Presentation Type

Long (40 minute) synchronous

Start Date

16-2-2021 1:00 PM

End Date

16-2-2021 1:45 PM

Proposal Abstract

Learning is social, and a significant piece of the experience is connection, belonging, and instructor presence (Darby & Lang, 2019). Learners are not passive containers waiting for delivery of disembodied content. To make meaning, learners require engagement with peers and instructors who help shape their understanding and support their development of new ways of perceiving the world. Establishing learning communities and connections came with relative ease in the face-to-face pre-COVID world, but that is not our current reality. The declaration of the pandemic in mid-March left us scrambling to meet student needs as we retreated to the isolation of our homes and our classes moved to the online world. We had little experience with online teaching, nor were we versed in the fine arts of Moodle or video conferencing. We did the best that we could and learned much along the way. Summer teased us with the promise of a break, but knowing what lay ahead and feeling alone, we were relieved to see the professional development opportunities offered by our colleagues in Educational Technologies. With their rally cry, we formed our own learning communities and met in virtual summer camps to think outside the box and learn new pedagogical approaches to teaching in a pandemic. We implemented what we knew as fall arrived. There were challenges and there were successes and, in this presentation, we share our experiences in developing a learning community with colleagues, with students, and with the wider community who welcomes us for field learning opportunities. We also invite participants to share their experiences so that we can continue to learn from one another as we navigate these new seas.

Statement

COVID-19 threw us for a loop. The silver linings are new approaches to teaching and learning we developed along the way. Sharing tips and challenges offers the potential to enrich learning and this discussion fits nicely within the Teaching Practice Colloquium theme “Beyond the Usual: Lemonade from Lemons in COVID”.

Share

COinS
 
Feb 16th, 1:00 PM Feb 16th, 1:45 PM

Silver Linings – Increasing Connection and Building Community in a Pandemic World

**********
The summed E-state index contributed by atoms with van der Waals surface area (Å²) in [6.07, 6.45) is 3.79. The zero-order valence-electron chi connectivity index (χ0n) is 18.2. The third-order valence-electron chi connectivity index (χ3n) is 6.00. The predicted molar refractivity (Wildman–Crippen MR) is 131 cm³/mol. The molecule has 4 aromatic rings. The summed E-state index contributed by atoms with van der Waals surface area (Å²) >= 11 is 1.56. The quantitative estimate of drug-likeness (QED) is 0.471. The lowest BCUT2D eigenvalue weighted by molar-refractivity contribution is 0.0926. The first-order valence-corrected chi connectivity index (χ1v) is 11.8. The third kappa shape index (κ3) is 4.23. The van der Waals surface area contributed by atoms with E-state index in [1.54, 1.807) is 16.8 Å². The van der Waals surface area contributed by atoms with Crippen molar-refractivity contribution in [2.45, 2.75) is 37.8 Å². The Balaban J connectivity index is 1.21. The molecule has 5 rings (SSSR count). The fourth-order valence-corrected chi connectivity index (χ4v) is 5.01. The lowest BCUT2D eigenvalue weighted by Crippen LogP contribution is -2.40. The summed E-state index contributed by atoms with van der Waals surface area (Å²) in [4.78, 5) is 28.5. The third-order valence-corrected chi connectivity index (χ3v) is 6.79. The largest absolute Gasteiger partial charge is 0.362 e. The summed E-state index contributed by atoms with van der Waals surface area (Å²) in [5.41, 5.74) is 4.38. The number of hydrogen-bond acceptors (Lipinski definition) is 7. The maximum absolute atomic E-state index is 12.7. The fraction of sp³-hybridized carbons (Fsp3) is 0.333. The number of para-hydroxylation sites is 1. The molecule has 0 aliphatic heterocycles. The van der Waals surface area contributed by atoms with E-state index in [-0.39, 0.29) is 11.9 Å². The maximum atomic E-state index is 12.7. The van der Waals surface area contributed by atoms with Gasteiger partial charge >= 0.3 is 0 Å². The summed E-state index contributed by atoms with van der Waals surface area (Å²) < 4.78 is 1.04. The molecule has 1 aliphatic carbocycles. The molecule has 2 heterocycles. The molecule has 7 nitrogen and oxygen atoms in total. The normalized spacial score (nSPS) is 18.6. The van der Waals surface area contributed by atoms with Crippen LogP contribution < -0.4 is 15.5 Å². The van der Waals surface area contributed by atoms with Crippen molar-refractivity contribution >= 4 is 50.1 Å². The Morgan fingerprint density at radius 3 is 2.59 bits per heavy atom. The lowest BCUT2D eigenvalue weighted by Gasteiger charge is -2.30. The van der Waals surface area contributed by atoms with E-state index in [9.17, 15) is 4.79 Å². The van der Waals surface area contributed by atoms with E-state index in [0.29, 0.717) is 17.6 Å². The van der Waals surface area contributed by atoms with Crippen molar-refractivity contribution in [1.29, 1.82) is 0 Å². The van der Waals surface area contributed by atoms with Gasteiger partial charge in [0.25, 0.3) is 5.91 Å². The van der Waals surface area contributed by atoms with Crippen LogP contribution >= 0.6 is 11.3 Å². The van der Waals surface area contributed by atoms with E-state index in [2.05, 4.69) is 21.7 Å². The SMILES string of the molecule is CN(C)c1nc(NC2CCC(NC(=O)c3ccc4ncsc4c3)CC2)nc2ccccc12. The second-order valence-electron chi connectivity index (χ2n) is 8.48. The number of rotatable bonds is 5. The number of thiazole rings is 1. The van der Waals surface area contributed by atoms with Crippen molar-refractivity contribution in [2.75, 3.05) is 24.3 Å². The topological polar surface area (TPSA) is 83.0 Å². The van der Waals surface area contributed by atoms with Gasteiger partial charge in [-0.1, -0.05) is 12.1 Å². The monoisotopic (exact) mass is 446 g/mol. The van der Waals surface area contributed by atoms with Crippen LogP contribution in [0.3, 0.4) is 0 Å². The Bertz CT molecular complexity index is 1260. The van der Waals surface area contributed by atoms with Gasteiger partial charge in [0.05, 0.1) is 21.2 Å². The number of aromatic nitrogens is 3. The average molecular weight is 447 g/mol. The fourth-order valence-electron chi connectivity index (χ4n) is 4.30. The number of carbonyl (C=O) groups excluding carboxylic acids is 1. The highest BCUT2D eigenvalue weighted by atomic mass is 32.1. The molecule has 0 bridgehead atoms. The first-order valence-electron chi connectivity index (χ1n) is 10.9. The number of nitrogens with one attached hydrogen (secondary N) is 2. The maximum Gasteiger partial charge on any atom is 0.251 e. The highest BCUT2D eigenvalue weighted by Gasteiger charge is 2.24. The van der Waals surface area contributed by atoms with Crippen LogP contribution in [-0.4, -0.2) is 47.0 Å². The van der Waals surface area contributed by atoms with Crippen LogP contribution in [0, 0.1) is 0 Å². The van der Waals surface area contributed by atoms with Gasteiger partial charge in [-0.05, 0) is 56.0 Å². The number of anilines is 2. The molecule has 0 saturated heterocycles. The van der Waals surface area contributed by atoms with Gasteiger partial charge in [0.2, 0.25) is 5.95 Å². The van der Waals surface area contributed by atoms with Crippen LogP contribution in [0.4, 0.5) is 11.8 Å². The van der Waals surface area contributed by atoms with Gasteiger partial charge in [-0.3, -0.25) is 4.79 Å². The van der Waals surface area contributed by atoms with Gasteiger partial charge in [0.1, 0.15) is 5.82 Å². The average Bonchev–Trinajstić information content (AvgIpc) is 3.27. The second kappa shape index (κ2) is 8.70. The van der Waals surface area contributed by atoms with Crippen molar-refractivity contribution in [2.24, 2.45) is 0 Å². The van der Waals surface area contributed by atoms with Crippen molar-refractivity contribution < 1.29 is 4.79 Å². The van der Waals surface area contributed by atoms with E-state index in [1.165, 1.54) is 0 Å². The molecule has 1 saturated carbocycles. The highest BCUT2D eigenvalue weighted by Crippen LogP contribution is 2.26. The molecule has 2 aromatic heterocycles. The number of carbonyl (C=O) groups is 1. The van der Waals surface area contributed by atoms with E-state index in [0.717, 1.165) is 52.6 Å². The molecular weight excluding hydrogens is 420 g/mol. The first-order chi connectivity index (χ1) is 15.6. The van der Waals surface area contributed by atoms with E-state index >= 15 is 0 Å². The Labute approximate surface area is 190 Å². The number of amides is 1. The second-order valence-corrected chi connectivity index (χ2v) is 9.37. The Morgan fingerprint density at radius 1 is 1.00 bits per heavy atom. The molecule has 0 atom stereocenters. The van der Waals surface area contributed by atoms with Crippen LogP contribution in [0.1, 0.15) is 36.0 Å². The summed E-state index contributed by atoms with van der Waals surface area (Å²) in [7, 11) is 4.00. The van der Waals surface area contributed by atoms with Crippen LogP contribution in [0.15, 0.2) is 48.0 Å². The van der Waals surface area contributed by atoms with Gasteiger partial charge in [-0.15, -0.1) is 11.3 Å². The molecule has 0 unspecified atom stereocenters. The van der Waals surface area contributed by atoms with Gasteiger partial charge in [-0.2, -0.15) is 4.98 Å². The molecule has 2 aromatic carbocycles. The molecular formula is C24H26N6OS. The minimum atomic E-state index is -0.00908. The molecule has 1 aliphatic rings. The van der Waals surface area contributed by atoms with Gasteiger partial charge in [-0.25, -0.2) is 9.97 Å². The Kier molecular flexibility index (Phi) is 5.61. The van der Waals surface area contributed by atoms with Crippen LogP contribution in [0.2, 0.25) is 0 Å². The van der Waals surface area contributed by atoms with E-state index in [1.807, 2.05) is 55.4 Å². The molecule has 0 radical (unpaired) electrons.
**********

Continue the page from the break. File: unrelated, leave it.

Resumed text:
Learning is social, and a significant piece of the experience is connection, belonging, and instructor presence (Darby & Lang, 2019). Learners are not passive containers waiting for delivery of disembodied content. To make meaning, learners require engagement with peers and instructors who help shape their understanding and support their development of new ways of perceiving the world. Establishing learning communities and connections came with relative ease in the face-to-face pre-COVID world, but that is not our current reality. The declaration of the pandemic in mid-March left us scrambling to meet student needs as we retreated to the isolation of our homes and our classes moved to the online world. We had little experience with online teaching, nor were we versed in the fine arts of Moodle or video conferencing. We did the best that we could and learned much along the way. Summer teased us with the promise of a break, but knowing what lay ahead and feeling alone, we were relieved to see the professional development opportunities offered by our colleagues in Educational Technologies. With their rally cry, we formed our own learning communities and met in virtual summer camps to think outside the box and learn new pedagogical approaches to teaching in a pandemic. We implemented what we knew as fall arrived. There were challenges and there were successes and, in this presentation, we share our experiences in developing a learning community with colleagues, with students, and with the wider community who welcomes us for field learning opportunities. We also invite participants to share their experiences so that we can continue to learn from one another as we navigate these new seas.

 

To view the content in your browser, please download Adobe Reader or, alternately,
you may Download the file to your hard drive.

NOTE: The latest versions of Adobe Reader do not support viewing PDF files within Firefox on Mac OS and if you are using a modern (Intel) Mac, there is no official plugin for viewing PDF files within the browser window.